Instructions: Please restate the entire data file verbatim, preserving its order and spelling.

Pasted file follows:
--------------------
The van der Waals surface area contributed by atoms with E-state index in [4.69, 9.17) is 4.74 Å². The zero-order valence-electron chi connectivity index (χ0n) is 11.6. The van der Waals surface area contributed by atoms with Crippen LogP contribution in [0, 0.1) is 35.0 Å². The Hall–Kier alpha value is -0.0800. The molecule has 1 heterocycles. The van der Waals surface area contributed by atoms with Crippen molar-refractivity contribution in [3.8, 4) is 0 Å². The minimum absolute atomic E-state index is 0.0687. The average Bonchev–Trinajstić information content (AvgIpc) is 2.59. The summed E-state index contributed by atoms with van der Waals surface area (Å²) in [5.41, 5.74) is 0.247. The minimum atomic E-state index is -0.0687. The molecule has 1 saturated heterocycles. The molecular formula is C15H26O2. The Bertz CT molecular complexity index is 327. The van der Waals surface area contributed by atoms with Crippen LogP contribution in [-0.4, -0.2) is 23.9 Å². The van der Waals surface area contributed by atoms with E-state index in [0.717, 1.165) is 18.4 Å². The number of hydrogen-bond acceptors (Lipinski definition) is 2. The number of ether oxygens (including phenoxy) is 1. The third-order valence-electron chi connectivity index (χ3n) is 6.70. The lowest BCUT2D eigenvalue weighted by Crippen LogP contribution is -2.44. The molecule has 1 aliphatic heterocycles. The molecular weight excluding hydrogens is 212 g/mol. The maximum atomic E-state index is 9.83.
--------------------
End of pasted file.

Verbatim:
The van der Waals surface area contributed by atoms with E-state index in [4.69, 9.17) is 4.74 Å². The zero-order valence-electron chi connectivity index (χ0n) is 11.6. The van der Waals surface area contributed by atoms with Crippen LogP contribution in [0, 0.1) is 35.0 Å². The Hall–Kier alpha value is -0.0800. The molecule has 1 heterocycles. The van der Waals surface area contributed by atoms with Crippen molar-refractivity contribution in [3.8, 4) is 0 Å². The minimum absolute atomic E-state index is 0.0687. The average Bonchev–Trinajstić information content (AvgIpc) is 2.59. The summed E-state index contributed by atoms with van der Waals surface area (Å²) in [5.41, 5.74) is 0.247. The minimum atomic E-state index is -0.0687. The molecule has 1 saturated heterocycles. The molecular formula is C15H26O2. The Bertz CT molecular complexity index is 327. The van der Waals surface area contributed by atoms with Crippen LogP contribution in [-0.4, -0.2) is 23.9 Å². The van der Waals surface area contributed by atoms with E-state index in [0.717, 1.165) is 18.4 Å². The number of hydrogen-bond acceptors (Lipinski definition) is 2. The number of ether oxygens (including phenoxy) is 1. The third-order valence-electron chi connectivity index (χ3n) is 6.70. The lowest BCUT2D eigenvalue weighted by Crippen LogP contribution is -2.44. The molecule has 1 aliphatic heterocycles. The molecular weight excluding hydrogens is 212 g/mol. The maximum atomic E-state index is 9.83.